Introduction: Modding a Little Tracking Car Model
The goal of this project is to transform a little (and cheap) tracking car into a bluetooth drived model by using an android app. The code (arduino and android) is avaiable for any modify.
Take a look on YouTube.
Firstly the bill of material (prices at 11/11/2015):
- Tracking car 8,05 €
HC-05 RS232 Bluetooth 4,59 €
4 x AA Battery Holder rx pack 1,80 €
6 Pin USB 2.0 to TTL UART 1,99 €
Now some note:
- In the list above items from 1 to 4 are (of course) needed
- Item no. 5 is a USB to RS232 converter to program Arduino Pro Mini (maybe you have it)
- If you need also the item no. 5 please select just the type above that have drivers also for Win 8, 8.1 and 10.
The overall cost is about 20 $ (or euro) but unlike commercial products you can learn much more about arduino and android programming.
Step 1: Buy the Tracking Car and Build It
I advise before to buy only the car and build it. The kit have a clear schematic diagram and the printed circuit have also a nice serigraphy. Anyone having a minimal experience in electronic homebrewing get the model working.
You can see in the website of the seller a short video with a car chasing a black stripe.
Step 2: Destroy the Car.....
After playing a bit with the car it is time to destroy it ! Now you must have the items (2, 3, 4 and 5) described in the introduction.
In the schematic above you can see the list of changes:
- Remove the original battery pack (2x1,5V AA size) and replace it with the 4x1,5V AA size pack.
- Replace the 51 ohm resistors R11 and R12 with two (equal) resistors in the range 470-1000 ohm (they must have the same nominal value).
- In the bottom side of the printed circuit cut the tracks near PINS 3 and 5 of IC1 (as you can see in the above image).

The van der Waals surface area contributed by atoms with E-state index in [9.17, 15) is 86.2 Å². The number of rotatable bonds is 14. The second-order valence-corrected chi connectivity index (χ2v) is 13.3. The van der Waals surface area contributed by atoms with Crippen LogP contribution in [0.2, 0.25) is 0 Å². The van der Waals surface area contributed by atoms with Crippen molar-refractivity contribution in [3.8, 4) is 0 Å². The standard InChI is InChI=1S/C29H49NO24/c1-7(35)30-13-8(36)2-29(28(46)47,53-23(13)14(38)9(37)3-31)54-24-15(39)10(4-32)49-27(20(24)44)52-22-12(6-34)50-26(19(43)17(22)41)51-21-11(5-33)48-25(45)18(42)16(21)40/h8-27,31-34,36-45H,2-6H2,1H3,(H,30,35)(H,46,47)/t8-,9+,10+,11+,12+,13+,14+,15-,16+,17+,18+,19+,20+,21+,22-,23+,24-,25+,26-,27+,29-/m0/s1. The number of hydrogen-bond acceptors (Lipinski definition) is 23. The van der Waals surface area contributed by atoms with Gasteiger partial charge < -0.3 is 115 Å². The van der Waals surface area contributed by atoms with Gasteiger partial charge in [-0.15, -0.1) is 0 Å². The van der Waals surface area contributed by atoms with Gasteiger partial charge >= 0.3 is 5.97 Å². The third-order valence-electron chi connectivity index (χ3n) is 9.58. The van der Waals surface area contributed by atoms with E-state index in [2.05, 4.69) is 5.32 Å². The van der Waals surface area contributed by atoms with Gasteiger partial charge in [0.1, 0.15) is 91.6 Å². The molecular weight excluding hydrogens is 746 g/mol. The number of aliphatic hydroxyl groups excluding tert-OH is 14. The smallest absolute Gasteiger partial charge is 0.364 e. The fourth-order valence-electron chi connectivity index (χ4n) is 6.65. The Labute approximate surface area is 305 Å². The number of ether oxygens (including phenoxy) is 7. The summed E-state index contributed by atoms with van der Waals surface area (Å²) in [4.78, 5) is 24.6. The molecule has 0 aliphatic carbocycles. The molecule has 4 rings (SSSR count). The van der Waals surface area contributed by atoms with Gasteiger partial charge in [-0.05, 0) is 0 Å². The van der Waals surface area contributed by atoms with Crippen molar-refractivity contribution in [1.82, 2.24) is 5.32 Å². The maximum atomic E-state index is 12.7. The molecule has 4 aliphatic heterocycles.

- Desolder the photoresistor R13 and short-circuit his PINS (see the modified schematic).
Desolder the photoresistor R14 and short-circuit his PINS (see the modified schematic).
- Desolder the LED1 D4 (see schematic).
- Desolder the LED2 D5 (see schematic).
In the bottom side of the printed circuit, between the two motors, you must insert the Arduino Mini Pro...go to next step...
Step 3: Preparing the Arduino Pro Mini
Arduino Pro Mini come without any PIN soldered so you must:
- Solder a 4 PIN connector in the Arduino board (component side of the PCB!) like in the second picture of this step. Pay attention: the 4 PIN connector must be soldered in correspondence of the PINS: Vcc GND RXD TXD (maybe you read another order of this PINS depending from the Arduino Pro Mini version). This connector will be used to program arduino (to upload the executable file) from the PC.
- Solder 7 wires (see the third picture of this step) of about 7-10 cm each. Wires must be soldered on component side of the PCB (in the same side of 4 PIN connector). In the 3d picture of this step you can see where the wires must be soldered, i.e. PIN 6 of arduino must be connected to PIN 5 of IC1 (in the main PCB), PIN 12 of arduino must be connected to RXD PIN of the HC05 bluetooth module.
- When done the previous steps you can insert the arduino PCB between the two motors TAKING CARE to insulate the two PCB with a very little piece of sponge (or plastic, or so on). See the 2nd picture of the introduction of this article.
- You can now solder all the wires of arduino to the main PCB except the two wires connected to PIN 11 and 12 because the HC-05 BT module must be before inserted in the main PCB....see next step.
Step 4: The HC-05 Bluetooth Module
Drill the main PCB making 6 little holes of about 1mm of diameter in the position showed in the picture. Generally the HC-05 (6 pin module) come with a male connector soldered so insert the module (in the same side of the battery pack).In the other side :
- Solder Vcc of HC-05 to Vcc of main board.
- Solder the GND of HC-05 to GND of main board (after the switch - the HC-05 must be switched off when main board is'nt powered)
- Solder the TXD of HC-05 to the PIN 11 of the arduino board (you previous have soldered a wire to PIN 11...)
- Solder the RXD of HC-05 to the PIN 12 of the arduino board (you previous have soldered a wire to PIN 12...)
Now the hardware modding is complete....let's go to the software...
Step 5: The Arduino Firmware
If you still have worked with the arduino IDE please jump down to the SW description.
Otherwise you must have the arduino IDE be installed (download page).
Download the file (below) SoftwareSerial.zip, decompress it and copy the SoftwareSerial folder in the subfolder libraries of the Arduino IDE folder. Now you can download (below) the MOTORBG.ino file and open it into the arduino IDE.
SW description (MOTORBG.ino)
Few concepts are contained in this software: